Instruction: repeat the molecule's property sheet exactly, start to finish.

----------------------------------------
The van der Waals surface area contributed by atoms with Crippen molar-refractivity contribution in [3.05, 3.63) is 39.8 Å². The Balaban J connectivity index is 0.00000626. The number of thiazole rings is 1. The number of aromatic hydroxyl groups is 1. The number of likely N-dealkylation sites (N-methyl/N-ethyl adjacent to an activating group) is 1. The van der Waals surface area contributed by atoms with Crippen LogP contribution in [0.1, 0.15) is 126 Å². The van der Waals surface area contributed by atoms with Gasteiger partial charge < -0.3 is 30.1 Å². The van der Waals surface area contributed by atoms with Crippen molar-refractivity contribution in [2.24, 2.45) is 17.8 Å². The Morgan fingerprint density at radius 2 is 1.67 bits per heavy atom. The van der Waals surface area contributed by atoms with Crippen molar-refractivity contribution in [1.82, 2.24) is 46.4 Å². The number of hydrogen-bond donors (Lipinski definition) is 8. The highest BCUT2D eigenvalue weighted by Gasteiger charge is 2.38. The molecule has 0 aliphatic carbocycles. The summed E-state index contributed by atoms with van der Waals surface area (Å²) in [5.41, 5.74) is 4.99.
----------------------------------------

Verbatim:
The van der Waals surface area contributed by atoms with Crippen molar-refractivity contribution in [3.05, 3.63) is 39.8 Å². The Balaban J connectivity index is 0.00000626. The number of thiazole rings is 1. The number of aromatic hydroxyl groups is 1. The number of likely N-dealkylation sites (N-methyl/N-ethyl adjacent to an activating group) is 1. The van der Waals surface area contributed by atoms with Crippen LogP contribution in [0.1, 0.15) is 126 Å². The van der Waals surface area contributed by atoms with Gasteiger partial charge < -0.3 is 30.1 Å². The van der Waals surface area contributed by atoms with Crippen molar-refractivity contribution in [2.24, 2.45) is 17.8 Å². The Morgan fingerprint density at radius 2 is 1.67 bits per heavy atom. The van der Waals surface area contributed by atoms with Crippen molar-refractivity contribution in [1.82, 2.24) is 46.4 Å². The number of hydrogen-bond donors (Lipinski definition) is 8. The highest BCUT2D eigenvalue weighted by Gasteiger charge is 2.38. The molecule has 0 aliphatic carbocycles. The summed E-state index contributed by atoms with van der Waals surface area (Å²) in [5.41, 5.74) is 4.99.